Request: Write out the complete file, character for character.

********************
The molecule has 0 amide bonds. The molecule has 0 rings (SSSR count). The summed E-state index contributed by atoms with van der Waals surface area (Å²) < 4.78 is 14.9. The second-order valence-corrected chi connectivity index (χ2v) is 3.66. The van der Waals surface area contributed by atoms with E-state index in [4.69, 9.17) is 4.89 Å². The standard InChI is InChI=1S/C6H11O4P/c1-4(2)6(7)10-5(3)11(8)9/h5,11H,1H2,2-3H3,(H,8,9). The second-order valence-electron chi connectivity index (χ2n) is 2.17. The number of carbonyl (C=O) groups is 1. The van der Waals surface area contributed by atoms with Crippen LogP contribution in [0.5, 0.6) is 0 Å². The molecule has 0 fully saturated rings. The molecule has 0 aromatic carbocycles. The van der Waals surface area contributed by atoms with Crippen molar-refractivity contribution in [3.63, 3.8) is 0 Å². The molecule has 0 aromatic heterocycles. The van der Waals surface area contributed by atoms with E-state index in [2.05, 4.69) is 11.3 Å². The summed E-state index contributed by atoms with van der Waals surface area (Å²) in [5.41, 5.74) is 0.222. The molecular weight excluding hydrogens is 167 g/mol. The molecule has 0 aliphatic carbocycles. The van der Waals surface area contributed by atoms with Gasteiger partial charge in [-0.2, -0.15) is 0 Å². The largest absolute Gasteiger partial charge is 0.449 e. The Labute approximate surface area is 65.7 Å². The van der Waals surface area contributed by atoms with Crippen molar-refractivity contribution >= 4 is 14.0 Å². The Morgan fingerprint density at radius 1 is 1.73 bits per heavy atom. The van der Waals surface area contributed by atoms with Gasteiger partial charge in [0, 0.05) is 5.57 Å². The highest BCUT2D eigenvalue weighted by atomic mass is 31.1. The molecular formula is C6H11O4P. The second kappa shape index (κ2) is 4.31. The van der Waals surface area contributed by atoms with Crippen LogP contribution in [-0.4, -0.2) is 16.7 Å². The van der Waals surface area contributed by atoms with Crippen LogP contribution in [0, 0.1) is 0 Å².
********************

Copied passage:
The molecule has 0 amide bonds. The molecule has 0 rings (SSSR count). The summed E-state index contributed by atoms with van der Waals surface area (Å²) < 4.78 is 14.9. The second-order valence-corrected chi connectivity index (χ2v) is 3.66. The van der Waals surface area contributed by atoms with E-state index in [4.69, 9.17) is 4.89 Å². The standard InChI is InChI=1S/C6H11O4P/c1-4(2)6(7)10-5(3)11(8)9/h5,11H,1H2,2-3H3,(H,8,9). The second-order valence-electron chi connectivity index (χ2n) is 2.17. The number of carbonyl (C=O) groups is 1. The van der Waals surface area contributed by atoms with Crippen LogP contribution in [0.5, 0.6) is 0 Å². The molecule has 0 fully saturated rings. The molecule has 0 aromatic carbocycles. The van der Waals surface area contributed by atoms with Crippen molar-refractivity contribution in [3.63, 3.8) is 0 Å². The molecule has 0 aromatic heterocycles. The van der Waals surface area contributed by atoms with E-state index in [2.05, 4.69) is 11.3 Å². The summed E-state index contributed by atoms with van der Waals surface area (Å²) in [5.41, 5.74) is 0.222. The molecular weight excluding hydrogens is 167 g/mol. The molecule has 0 aliphatic carbocycles. The van der Waals surface area contributed by atoms with Gasteiger partial charge in [-0.2, -0.15) is 0 Å². The largest absolute Gasteiger partial charge is 0.449 e. The Labute approximate surface area is 65.7 Å². The van der Waals surface area contributed by atoms with Crippen molar-refractivity contribution >= 4 is 14.0 Å². The Morgan fingerprint density at radius 1 is 1.73 bits per heavy atom. The van der Waals surface area contributed by atoms with Gasteiger partial charge in [0, 0.05) is 5.57 Å². The highest BCUT2D eigenvalue weighted by atomic mass is 31.1. The molecular formula is C6H11O4P. The second kappa shape index (κ2) is 4.31. The van der Waals surface area contributed by atoms with Crippen LogP contribution in [-0.4, -0.2) is 16.7 Å². The van der Waals surface area contributed by atoms with Crippen LogP contribution in [0, 0.1) is 0 Å².